Updated proposal for an Exoplanet Section

Forums Exoplanets Updated proposal for an Exoplanet Section

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    Roger Dymock

    I was asked by the BAA President, Callum Potter, to add some further explanation as to why we should have a section rather than a sub-section of an existing one. My final proposal to the BAA Council to be discussed at their May 30th meeting is given below. 

    Is it time for a BAA Exoplanet Section ?


    (Version 3 – 2018 May 13)




    This is a relatively new and rapidly expanding field in which the BAA ought to have a presence and forming an Exoplanet Section would achieve this. There are several opportunities for both practical amateur involvement and for armchair enthusiasts.


    A number of BAA members have experience of exoplanet transit imaging and a paper, ‘The quest for stable circumbinary companions to post-common envelope sdB eclipsing binaries’ by D. Pulley, G. Faillace, D. Smith, A. Watkins and S von Harrach has been published in ‘Astronomy and Astrophysics’. Currently between 20 and 30 members (and a few non-members) have expressed an interest in or support for this proposal.


    However as mentioned below there is more to exoplanets than imaging and I believe that widening the scope of this activity will attract more members and non-members. Those members already skilled in photometry may welcome the additional challenge of producing transit light curves.


    Potential section objectives


    Foster interests in all aspects of exoplanets by advising members of; latest developments, on-line courses, meetings, resources via a regular newsletter and the section’s website


    Encourage and provide support for practical projects both amateur and pro-am and promote a greater understanding of exoplanet discoveries and properties. The list is considerable and it will take some time to implement all aspects supporting the need for a dedicated section.



              Transit imaging

              Gravitational microlensing follow-up

              Spectroscopy – radial velocity measurements

              Participation in pro-am projects e.g.

    o    Atmospheric Remote Sensing Infrared Exoplanet Large-survey (ARIEL)

    o   Transiting Exoplanet Survey Satellite (TESS)

              Infrared Exoplanet Large survey)

              Citizen science on-line analysis of transit lightcurves to search for exoplanets

              Search for extraterrestrial intelligence

    o   SETI@Home – use of home PCs to scan data from radio telescopes

    o   Radio telescopes – Project Argus looking for signs of extraterrestrial intelligence



              Keeping up to date on exoplanets in general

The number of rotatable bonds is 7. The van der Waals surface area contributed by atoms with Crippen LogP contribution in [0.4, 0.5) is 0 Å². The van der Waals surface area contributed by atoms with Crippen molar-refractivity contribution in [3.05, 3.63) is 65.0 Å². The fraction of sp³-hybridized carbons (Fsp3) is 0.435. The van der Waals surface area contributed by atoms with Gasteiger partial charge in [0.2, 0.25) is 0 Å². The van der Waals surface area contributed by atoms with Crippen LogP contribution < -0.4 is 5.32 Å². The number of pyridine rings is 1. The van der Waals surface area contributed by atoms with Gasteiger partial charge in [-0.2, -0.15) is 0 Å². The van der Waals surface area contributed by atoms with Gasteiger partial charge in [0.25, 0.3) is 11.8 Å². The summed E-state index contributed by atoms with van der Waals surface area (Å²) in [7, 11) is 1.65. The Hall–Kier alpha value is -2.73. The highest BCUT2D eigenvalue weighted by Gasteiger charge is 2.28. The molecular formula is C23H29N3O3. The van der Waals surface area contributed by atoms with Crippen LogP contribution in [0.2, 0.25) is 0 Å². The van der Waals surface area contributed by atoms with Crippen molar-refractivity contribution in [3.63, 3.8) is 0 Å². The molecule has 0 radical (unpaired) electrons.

Knowledge of ground and space-based observatories and technology

              Understanding astrobiology (by on-line courses for example)

              Why we need to leave Earth – a multi-planet species


    Education and outreach

              Awareness of courses (mostly on-line)

              Further education projects relating to transit light curves. My local society, Hampshire Astronomical Group, work with Portsmouth University students to obtain and analyse light curves and this could be a template for such projects

              Presentations to local astronomical societies


    Establishing links with related organisations

              UK Exoplanet Community

              Centre for Exoplanet Science

              UK Centre for Astrobiology

              Planetary Society

              British Interplanetary Society

              SETI Institute


    Request to Council


    As mentioned earlier I find that there is considerable support for forming an Exoplanet Section. I do not believe that a group within a section would give this activity the visibility it needs and deserves to let members and the wider astronomical community know we are taking this matter seriously.


    Comparison has been made with spectroscopy in that a group, possibly within an existing section, be formed. However, I would suggest that spectroscopy is a tool that can be used by other sections whereas Exoplanets are a unique area more equivalent to the Sun, Moon or Jupiter for example and thus deserving of their own section.  In addition, the wide range of potential projects would lead to a considerable increase in workload for an existing section and its director.


    I therefore request that Council give serious consideration to forming a section rather than a group within an existing section.

    Dr Paul Leyland

    Could you post a brief report on how this proposal was received please?

    Roger Dymock

    Good afternoon everyone,

    I have not yet had a reply but as soon as I do I will pass it on via this forum. I guess I am being a little impatient but I would have hoped, and liked, to have had a result one way or the other by now.


    Grant Privett

    No one likes writing up meeting minutes quickly 🙂

    Actually, I have been thinking (try not to be shocked). The use of high precision photometry required for exo-planets, the high precision astrometry required for comets and the detailed spectroscopy of supernovae moves amateurs into situations where they are very much working at a level previously associated with professionals. So perhaps, whether or not the exo-planet section appears, the BAA needs to upgrade its pro-amateur collaboration efforts and perhaps focus a bit more effort on that to ensure those with the skills and inclination will be in demand and actively engaged.

    Roger Dymock

    Couldn’t agree more and it is something the BAA is very keen on. When he was President Jeremy Shears had an article to that effect published in the RAS magazine ‘Astronomy and Geophysics’. 

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